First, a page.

In a newly published article on the STAT web site, two clinicians at Oregon Health and Science University argue that the benefits of immunotherapy in the treatment of cancer are being greatly over-“hyped”.
The article by Gay and Prasad is entitled “Few people actually benefit from ‘breakthrough’ cancer immunotherapy“, and there is some justification for their perspective. We suggest that you read the article for yourselves.
The authors, however, do not include prostate cancer in the list of forms of cancer for which immunotherapeutic “drugs” are approved by the US Food and Drug Administration (FDA). Strictly speaking, they are correct, sipuleucel-T (Provenge) is not a “drug”; rather, it is a form of biological therapy. However, since it is an FDA-approved form of “biological therapy” one might want to feel that the authors are splitting hairs.
On the other hand, of course, the authors would probably still, and with justification, argue that it is only the minority of patients treated with sipleucel-T who show striking responses to this type of therapy. For many patients there is little to no benefit although there are significant costs and distinct risks for adverse effects of treatment.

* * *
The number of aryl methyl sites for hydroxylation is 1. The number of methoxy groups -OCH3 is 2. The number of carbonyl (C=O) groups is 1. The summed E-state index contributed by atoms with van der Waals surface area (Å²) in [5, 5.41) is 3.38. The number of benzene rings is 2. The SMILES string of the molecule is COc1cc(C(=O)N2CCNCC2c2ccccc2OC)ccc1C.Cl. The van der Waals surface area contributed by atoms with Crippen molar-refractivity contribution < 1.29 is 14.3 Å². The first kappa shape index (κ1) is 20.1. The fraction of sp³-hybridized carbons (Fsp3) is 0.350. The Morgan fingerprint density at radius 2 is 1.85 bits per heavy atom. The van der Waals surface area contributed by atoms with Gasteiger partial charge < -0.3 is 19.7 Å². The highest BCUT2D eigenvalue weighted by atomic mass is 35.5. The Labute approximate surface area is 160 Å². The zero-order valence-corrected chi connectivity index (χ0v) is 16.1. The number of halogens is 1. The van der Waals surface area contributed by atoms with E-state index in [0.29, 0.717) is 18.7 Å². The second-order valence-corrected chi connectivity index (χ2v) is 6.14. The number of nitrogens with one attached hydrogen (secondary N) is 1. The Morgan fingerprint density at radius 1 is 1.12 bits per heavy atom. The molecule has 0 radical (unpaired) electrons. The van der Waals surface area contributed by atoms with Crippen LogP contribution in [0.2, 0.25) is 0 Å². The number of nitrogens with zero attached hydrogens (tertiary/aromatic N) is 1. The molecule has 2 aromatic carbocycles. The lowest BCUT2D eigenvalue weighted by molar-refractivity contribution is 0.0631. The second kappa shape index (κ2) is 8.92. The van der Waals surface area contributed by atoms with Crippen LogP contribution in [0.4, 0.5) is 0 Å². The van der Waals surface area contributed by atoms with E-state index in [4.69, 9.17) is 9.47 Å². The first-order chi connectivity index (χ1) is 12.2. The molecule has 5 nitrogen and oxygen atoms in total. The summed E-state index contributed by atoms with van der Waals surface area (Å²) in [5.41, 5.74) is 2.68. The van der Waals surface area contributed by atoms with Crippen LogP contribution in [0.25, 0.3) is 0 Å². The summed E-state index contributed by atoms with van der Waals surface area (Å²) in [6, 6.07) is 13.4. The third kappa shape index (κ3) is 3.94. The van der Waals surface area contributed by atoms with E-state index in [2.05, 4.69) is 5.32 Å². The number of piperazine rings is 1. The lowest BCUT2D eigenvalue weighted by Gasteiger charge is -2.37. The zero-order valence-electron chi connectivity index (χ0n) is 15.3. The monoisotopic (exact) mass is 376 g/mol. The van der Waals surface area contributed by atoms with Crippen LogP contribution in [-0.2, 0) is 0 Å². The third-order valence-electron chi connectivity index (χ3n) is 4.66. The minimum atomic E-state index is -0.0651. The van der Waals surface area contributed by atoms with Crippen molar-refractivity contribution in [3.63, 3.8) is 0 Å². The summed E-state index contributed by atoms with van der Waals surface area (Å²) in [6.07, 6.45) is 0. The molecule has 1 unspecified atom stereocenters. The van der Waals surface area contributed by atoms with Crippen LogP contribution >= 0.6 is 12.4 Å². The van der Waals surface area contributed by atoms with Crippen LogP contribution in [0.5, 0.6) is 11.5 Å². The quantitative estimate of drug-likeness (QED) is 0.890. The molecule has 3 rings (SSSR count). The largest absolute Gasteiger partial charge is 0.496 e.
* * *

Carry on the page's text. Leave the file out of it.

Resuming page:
Having said all of this, however, the authors are also careful to point out that there is a relatively small subset of patients (of the order of 10 percent) who respond astonishingly well to various types of immunotherapy:
When immunotherapy works, the result is terrific, even life-changing.
The question is going to be if and when and how we are going to be able to identify with accuracy the patients who really have a high likelihood of responding well to specific types of immunotherapy for specific subsets of cancer (and specific subsets of prostate cancer in particular). It may take a while to work out the answer (or answers) to that question.